Why Formal Education Does Not Guarantee Success

About 70% of people with professional jobs don’t love what they do.

That’s an insane number that pretty much explains why you meet angry drivers on the road.

Imagine going to a job you don’t love and being stuck in traffic for an hour. You get angry because you have to put up with an exhausting commute just to get to the office and meet your boss’s face.

You may say that’s not the case for everyone and a lot of people do love their jobs. So let’s go over a few typical cases.

I’m sure you’ve heard this one before: I love my job BUT …

There’s always a “but” after that statement.

I love my job BUT I don’t like my boss.

I love my job BUT I don’t like the commute.

I love my job BUT I don’t like my co-workers.

Whenever you put a “but” after something you’re admitting what you said before is not accurate.

It’s like saying I have money BUT I just can’t afford to buy anything.

Now, what does this have to do with formal education?

Well, it turns out that most of those people who don’t love their jobs have gone through many years of formal education.

And in some cases, pursuing that formal education has put them in debt for years to come.

You see, the issue with formal education is, it’s focused on getting people jobs.

Companies and governments want to create jobs and people want to take those jobs.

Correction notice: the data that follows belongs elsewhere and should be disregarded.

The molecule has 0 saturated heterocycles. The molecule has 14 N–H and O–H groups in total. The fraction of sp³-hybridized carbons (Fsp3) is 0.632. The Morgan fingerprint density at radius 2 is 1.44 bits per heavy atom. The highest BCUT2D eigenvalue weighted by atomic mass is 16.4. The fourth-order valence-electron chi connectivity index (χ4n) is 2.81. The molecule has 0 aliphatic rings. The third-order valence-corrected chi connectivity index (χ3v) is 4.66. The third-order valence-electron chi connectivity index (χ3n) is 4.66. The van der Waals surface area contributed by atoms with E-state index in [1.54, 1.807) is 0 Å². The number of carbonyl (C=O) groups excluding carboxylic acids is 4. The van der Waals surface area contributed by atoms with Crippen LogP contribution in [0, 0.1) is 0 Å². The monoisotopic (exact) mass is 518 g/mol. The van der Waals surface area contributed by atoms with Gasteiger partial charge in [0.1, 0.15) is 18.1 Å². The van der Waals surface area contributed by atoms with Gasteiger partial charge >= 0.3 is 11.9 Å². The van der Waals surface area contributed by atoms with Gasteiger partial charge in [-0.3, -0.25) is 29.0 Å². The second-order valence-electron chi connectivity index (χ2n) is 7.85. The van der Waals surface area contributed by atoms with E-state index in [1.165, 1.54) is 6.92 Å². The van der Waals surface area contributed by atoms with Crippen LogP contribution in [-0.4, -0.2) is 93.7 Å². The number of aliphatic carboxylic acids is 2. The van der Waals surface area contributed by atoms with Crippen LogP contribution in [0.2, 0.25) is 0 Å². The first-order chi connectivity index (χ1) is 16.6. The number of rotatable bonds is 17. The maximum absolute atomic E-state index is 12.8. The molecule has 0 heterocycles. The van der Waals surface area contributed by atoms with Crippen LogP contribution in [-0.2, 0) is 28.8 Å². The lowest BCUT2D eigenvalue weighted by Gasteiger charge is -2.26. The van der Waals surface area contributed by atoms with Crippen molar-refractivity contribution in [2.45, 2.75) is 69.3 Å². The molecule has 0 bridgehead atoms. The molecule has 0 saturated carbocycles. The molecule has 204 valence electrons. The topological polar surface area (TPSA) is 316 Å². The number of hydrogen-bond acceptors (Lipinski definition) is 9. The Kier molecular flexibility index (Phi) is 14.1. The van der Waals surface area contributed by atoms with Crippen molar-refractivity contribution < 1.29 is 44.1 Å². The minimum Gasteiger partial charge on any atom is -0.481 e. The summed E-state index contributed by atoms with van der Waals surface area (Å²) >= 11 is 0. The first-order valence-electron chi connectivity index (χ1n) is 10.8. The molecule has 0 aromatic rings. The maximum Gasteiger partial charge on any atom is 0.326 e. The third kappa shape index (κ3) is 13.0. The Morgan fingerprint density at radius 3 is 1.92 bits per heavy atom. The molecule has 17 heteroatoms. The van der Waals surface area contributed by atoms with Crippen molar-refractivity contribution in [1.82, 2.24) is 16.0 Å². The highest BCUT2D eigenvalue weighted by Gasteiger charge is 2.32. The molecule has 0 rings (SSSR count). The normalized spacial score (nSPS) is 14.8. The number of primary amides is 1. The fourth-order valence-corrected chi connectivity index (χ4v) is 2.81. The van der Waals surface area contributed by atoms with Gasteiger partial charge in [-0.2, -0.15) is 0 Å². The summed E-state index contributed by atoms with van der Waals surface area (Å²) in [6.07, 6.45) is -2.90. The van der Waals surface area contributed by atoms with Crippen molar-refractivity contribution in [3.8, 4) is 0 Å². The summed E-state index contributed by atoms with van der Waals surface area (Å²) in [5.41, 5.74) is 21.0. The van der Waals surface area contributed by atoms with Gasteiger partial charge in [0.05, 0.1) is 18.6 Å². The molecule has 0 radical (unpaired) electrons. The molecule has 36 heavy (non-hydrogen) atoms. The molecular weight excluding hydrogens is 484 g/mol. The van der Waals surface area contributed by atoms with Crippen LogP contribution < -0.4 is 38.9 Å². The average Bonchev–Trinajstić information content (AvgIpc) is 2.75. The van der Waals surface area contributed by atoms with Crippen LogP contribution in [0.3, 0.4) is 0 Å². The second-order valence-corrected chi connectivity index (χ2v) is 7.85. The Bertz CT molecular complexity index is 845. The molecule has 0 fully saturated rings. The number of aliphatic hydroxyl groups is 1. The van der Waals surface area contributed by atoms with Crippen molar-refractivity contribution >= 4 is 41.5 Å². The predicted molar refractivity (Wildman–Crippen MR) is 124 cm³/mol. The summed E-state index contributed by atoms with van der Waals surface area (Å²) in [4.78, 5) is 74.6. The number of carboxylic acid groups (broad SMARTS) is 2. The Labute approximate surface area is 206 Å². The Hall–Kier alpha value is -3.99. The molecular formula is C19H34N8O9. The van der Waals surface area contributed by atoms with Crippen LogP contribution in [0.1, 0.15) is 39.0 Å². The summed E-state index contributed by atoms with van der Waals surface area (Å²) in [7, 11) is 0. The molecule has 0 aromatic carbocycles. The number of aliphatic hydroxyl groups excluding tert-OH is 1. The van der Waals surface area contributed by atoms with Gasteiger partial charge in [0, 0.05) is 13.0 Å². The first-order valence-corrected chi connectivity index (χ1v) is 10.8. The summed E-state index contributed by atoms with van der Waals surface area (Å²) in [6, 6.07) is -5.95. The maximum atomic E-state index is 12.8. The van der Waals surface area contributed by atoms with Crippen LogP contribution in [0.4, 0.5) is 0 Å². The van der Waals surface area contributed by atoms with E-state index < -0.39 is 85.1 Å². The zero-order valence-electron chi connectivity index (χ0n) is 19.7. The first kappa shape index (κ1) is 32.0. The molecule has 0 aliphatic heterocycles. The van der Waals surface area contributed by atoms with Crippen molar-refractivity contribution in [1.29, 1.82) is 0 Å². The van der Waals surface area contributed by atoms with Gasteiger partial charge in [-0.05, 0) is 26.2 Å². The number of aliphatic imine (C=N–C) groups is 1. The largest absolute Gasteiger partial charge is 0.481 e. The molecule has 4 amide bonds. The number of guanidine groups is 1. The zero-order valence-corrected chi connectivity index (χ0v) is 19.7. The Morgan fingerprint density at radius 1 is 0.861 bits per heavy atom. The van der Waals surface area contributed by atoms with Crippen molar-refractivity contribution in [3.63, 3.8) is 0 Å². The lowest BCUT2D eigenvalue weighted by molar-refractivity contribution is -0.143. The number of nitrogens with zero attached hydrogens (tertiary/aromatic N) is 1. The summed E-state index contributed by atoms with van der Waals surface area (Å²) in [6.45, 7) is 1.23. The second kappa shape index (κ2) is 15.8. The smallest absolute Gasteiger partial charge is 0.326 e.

The only problem is, no one cares about the quality of those jobs and how happy people with jobs are.

When success is only defined by your job and its title, it becomes hard to know whether you’ve achieved success or not.

But what exactly is success?

To me, it’s happiness. If I’m happy, I consider myself successful. I don’t need a fat paycheck or a fancy title to feel happy. I’ve had both of those before and they have both failed to make me truly happy.

The current formal education system is broken because it fails to accept success means happiness.

It defines success by putting you in a structured environment with a sole purpose of teaching a curriculum.

It’s like a training camp for getting you ready to take on jobs. And once you have one, their work is done and they can go after the next batch.

The classrooms are there to prepare you for offices. You spend many hours there, you’re instructed by an authority and you don’t have much to say about how things work. Sounds like your job?

Now, how do we change this?

One way to do that is to become independent. Make your success and happiness a personal responsibility. Don’t let others do it for you.

Instead of looking for a job that fits with your passion, take something you enjoy doing and make a job out of it.

You need to own that responsibility or else you may end up being one of those angry drivers on their way to the office.

I hope this has inspired you to change something you don’t like and start realizing that you need to LOVE your job without a “but”. Now I’d love to hear about your experience.

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